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Stuck in a rut?

By GeoConnexion - 2nd March 2021 - 14:08

With highway maintenance budgets back to 2005 levels, and with a backlog of repairs topping £11 billion, we asked Steve White at Yotta how technology might make a difference for cash-strapped Councils

GeoConnexion (Geo): Yotta and GPC have recently joined forces to help local authorities better manage pothole repairs. Can you elaborate on this?

Steve White (SW): The two companies have formed a collaborative agreement, whereby they are pooling their complementary solutions sets to tackle potholes. GPC’s 3D Measure solution provides a means of both quickly and accurately measuring potholes via 3D imaging, ensuring that resource requirements and costs can be known earlier in the maintenance process, optimised and wastage kept to a minimum.

With the help of Yotta’s connected asset management software, Alloy, councils can manage and make sense of this data and ensure the worst potholes are identified and can be prioritised for treatment. The approach both makes roads safer for residents and other road users and reduces the risks for councils of being impacted by costly litigation.

Looking further ahead, the solution can also use advanced AI capability to ascertain where potholes are likely to occur in the future, thus moving towards a more proactive way of managing repairs.

Geo: How will this technology help to improve decision-making when it comes to highways maintenance?

SW: With solutions based on these complementary technologies, councils will have the means to gather, interpret and ensure data is presented in a way that helps them make more informed decisions.

GPC will also integrate its 3D Construction tool with Yotta’s Alloy. As a result, customers will be able to not only assess a highways construction project and accurately measure the size and volume of the job and any in-fill materials needed, but also ensure that data is captured and shared with all key stakeholders, including inspectors, engineers and those responsible for the delivery of maintenance work, be that internal teams or contractors. This will help reduce operational costs and help ensure greater project accuracy.

Geo: What does this technology mean for the future of highways management and road safety?

SW: The combination of GPC’s advanced AI and 3D dimensioning capabilities with Yotta’s connected asset management software, Alloy, has the potential to bring far reaching benefits to councils. These benefits could potentially encompass not only highways management and road safety but also other areas of their infrastructure management such as pavements, paths and cycle lanes, and where the identification and quantification of defects is equally important.

Having the ability to capture a richer set of defect data at source, and then utilise this data as part of the processes for defining and optimising the activity to rectify the defects, should increase the efficiency of working practices and ensure assets are managed more effectively. Where a wider supply chain is involved e.g., in the provision of materials or in delivering the rectification work itself, having this level of information will help minimise wastage of time and materials, and ensure job assessment and costing is managed effectively. The additional insight that this technology brings will help ensure that highways and wider surface asset defects are identified and fixed in a timelier manner and therefore help ensure the safety of the travelling public.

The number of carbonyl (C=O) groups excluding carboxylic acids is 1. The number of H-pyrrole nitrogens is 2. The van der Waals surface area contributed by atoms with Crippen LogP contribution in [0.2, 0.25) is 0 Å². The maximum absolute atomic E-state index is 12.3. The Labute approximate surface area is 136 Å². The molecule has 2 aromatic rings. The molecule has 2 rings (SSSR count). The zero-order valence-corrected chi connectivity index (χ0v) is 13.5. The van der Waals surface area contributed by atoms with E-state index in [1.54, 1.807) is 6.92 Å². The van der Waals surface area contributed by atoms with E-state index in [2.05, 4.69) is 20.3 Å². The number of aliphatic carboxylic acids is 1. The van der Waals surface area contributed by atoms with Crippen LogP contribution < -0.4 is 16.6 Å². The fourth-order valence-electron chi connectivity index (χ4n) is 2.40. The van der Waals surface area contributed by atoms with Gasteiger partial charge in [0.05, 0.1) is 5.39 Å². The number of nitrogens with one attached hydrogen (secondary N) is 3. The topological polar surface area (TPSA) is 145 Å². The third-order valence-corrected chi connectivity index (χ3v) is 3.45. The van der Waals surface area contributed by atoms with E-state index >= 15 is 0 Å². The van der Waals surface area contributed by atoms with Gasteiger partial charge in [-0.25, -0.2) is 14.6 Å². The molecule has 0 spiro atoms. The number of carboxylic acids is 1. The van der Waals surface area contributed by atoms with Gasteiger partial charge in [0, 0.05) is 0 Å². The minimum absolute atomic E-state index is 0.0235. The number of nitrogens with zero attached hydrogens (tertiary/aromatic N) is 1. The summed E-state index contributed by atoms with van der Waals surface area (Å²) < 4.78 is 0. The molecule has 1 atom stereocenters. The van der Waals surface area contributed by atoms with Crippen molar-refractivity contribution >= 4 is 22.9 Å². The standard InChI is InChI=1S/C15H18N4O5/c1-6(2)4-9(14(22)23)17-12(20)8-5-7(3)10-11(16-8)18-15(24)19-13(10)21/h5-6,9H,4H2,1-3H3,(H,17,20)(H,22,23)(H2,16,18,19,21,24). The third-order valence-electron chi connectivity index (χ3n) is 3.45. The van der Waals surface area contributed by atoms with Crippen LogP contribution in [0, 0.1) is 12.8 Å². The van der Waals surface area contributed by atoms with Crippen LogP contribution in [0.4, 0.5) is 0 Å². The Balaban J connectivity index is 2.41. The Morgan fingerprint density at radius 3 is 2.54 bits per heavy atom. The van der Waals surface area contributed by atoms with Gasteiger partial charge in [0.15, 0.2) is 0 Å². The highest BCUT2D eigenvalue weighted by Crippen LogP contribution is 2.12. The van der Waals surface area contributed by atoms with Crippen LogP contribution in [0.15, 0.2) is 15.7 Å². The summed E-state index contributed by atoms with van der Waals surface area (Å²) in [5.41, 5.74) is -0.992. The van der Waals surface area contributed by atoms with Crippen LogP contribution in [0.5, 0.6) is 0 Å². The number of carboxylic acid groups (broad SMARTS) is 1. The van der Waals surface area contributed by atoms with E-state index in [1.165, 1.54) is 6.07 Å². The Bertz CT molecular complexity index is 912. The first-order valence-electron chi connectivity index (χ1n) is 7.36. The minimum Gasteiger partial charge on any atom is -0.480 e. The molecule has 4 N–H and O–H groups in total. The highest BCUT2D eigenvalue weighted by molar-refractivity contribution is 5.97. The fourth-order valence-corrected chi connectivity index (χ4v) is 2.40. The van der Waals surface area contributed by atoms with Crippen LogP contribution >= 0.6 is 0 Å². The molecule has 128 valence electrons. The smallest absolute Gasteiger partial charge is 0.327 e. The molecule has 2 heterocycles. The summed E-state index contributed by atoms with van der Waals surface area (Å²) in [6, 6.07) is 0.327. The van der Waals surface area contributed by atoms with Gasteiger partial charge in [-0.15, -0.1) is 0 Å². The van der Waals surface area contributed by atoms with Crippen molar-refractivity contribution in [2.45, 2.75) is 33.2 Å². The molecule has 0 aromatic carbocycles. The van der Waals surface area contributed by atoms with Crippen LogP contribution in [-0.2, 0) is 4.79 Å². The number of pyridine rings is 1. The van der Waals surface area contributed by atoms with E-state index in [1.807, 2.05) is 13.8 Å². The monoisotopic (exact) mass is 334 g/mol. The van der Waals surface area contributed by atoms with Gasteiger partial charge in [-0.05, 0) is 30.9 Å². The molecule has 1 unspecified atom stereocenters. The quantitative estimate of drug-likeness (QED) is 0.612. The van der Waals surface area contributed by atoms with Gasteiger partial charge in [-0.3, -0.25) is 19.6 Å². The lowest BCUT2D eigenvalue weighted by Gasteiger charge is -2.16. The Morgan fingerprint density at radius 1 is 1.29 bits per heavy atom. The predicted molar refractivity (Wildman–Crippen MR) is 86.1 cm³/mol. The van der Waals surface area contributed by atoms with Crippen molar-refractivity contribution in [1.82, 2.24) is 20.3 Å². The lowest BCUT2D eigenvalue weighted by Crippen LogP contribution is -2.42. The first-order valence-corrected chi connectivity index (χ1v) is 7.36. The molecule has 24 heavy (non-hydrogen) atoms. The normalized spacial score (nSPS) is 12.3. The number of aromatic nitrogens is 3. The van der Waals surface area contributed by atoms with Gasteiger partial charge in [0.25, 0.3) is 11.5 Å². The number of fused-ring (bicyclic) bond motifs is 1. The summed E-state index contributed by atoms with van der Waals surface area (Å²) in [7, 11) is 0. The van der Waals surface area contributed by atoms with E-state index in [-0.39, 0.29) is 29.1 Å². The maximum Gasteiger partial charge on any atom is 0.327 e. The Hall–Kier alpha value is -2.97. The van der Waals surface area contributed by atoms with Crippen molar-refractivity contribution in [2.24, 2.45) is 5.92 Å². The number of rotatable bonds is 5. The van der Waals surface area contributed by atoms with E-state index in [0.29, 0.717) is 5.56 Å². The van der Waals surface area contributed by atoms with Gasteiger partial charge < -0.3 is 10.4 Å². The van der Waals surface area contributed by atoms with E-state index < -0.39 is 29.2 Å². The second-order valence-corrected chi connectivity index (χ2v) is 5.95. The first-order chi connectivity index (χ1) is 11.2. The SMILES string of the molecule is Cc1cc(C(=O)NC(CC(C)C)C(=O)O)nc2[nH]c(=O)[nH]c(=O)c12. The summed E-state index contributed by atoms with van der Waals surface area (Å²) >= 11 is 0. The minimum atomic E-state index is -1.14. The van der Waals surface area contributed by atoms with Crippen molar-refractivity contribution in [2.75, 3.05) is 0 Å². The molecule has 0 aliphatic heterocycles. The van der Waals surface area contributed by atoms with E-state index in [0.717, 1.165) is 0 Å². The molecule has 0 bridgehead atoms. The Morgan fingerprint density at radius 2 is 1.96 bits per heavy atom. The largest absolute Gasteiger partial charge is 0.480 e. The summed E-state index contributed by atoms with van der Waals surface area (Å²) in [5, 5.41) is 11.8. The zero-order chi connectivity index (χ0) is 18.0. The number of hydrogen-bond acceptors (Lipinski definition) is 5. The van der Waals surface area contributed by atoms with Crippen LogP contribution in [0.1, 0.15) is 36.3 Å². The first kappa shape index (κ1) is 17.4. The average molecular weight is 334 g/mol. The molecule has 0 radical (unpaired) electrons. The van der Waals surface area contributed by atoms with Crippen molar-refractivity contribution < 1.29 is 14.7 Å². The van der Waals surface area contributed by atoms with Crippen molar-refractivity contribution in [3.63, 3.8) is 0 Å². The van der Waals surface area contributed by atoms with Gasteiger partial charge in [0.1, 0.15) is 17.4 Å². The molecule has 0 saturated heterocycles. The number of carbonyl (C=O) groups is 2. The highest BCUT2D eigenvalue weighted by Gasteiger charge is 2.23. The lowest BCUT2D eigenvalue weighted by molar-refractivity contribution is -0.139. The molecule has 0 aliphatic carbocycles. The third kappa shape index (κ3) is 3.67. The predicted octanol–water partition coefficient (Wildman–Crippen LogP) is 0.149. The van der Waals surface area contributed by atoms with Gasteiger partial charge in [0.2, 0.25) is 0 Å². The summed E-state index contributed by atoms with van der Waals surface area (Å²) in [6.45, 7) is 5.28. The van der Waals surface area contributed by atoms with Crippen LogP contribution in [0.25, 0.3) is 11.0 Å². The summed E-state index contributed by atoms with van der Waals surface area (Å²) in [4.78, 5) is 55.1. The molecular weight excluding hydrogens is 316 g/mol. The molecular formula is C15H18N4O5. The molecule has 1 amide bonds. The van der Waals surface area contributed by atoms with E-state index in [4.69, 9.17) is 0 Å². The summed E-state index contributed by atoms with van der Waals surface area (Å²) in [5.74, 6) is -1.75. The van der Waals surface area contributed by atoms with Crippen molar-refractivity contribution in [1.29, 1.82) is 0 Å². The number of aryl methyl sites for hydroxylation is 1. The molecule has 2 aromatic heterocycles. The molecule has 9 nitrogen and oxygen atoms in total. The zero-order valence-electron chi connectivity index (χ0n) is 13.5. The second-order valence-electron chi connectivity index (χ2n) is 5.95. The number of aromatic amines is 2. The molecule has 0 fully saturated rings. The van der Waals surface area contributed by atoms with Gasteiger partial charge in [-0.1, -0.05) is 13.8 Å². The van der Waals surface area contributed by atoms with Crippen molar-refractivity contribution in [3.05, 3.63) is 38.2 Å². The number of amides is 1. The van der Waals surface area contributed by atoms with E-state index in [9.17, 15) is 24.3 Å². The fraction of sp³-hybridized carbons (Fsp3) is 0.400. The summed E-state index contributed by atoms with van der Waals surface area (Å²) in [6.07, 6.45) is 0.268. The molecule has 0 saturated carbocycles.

Geo: How will this impact the end-user?

SW: By tapping into this new technology capability, end users will have the ability to work smarter. They will be able to capture key data about the highways network and its condition more quickly and then analyse it more easily. This, in turn, will help streamline the whole process of highways management and maintenance with better and quicker decisions and more optimised use of limited budgets.

Residents and road-users will benefit from being able to use a safer and more robust road surface which, in turn, has the potential to improve their relationship with the council and their level of engagement with the services that the council offers.

Geo: What other areas are Yotta and GPC exploring that will help local authorities?

SW: Nothing has as yet been finalised, but the partners plan to branch out from working purely on opportunities related to highways infrastructure into other service areas. This could potentially include working to develop enhanced functionality for street lighting for example, or managing street works schemes.

It is certainly the case that, the ability to capture and measure any asset data using 3D imaging technology has a wealth of other potential benefits beyond the maintenance and management of surface assets. The application of this emerging technology would allow, for instance, the capture of location and measurement details of a wide range of public realm assets quickly and without the need for physical contact, at a time when many councils are seeking to establish more accurate asset details whilst working within the constraints that Covid-19 has imposed on their operations.

Being able to capture images and combine them with software whose algorithms calculate asset dimensions would help to establish and maintain accurate asset registers e.g., of signage, safety equipment, etc. The use of AI within 3D image capture could also allow for the automatic calculation of asset condition, again offering streamlined inspection processes and providing greater insight into changes in asset condition over time.

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